The Temple of Sound Offers Calm and Lessons on Acoustics

03.12.20 | By
The Temple of Sound Offers Calm and Lessons on Acoustics

Swedish brand BAUX produces environmentally friendly acoustic panels. Since launching, they have worked with brands such as Google, Amazon, Stella McCartney, WeWork, Spotify, Uber, Airbnb, and Nike, to bring acoustic peace to retail spaces, homes, and workplaces. At Stockholm Furniture and Light Fair this year, they built a playful house of acoustic devotion, The Temple of Sound, made of their Wood Wool and Acoustic Pulp sound absorbers.

The Wood Wool panels come in bold colors and geometric patterns whereas Acoustic Pulp features more subdued, neutral tones. BAUX’s Stockholm stand even resembles a classical temple, with arched frescoes that are made up of BAUX sound absorbers, all created by Johan Ronnestam in collaboration with design studio Form Us With Love.

At Stockholm this year, they also released The Book of Acoustics, a guide to how acoustic design can contribute to relaxation and recovery, lower blood pressure, reduced levels of cortisol and adrenaline, regeneration of brain cells, improved quality of sleep, and even more feelings of empathy and patience. At The Temple of Sound, visitors were invited in to study the book and gauge their knowledge of sound in an inspiring environment.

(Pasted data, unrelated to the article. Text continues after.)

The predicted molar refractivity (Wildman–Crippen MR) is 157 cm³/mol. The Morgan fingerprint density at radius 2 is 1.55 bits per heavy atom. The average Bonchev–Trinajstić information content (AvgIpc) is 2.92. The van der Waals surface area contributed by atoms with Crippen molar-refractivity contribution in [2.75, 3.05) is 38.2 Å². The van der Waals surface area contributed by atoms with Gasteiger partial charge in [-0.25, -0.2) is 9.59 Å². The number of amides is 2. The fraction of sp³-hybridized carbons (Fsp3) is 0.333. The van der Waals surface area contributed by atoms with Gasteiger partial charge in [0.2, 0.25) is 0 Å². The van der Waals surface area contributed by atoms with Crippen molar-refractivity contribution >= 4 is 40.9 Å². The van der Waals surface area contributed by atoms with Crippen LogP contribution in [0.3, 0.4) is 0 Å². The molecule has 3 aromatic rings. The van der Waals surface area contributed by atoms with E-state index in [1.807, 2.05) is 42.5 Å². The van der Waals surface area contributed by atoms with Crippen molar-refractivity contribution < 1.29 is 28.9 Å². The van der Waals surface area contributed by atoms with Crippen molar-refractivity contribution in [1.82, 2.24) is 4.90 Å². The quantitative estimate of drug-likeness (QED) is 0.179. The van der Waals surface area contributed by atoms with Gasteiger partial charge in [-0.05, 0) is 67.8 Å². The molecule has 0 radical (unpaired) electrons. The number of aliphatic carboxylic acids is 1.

“Today we spend a large part of our lives in the office, the design of which can strongly influence our health and wellbeing, particularly when it comes to sound and noise. At BAUX we consider it a key goal to improve the acoustic design of such spaces…We hope that this practical guide will be of use to designers, architects and employers, all of whom share a responsibility for the wellbeing of people in their workplaces,” says Fredrik Franzon, co-founder of BAUX.

Photos by Jonas Lindström.

Keshia grew up in Singapore and moved to the U.S. to attend Dartmouth College. When she was living abroad after graduation, a chance enrollment at the Architectural Association Visiting School led to her becoming enamored with door schedules and architectural écriture. She's particularly interested in design for aging, rural architecture, and Asian design heritage.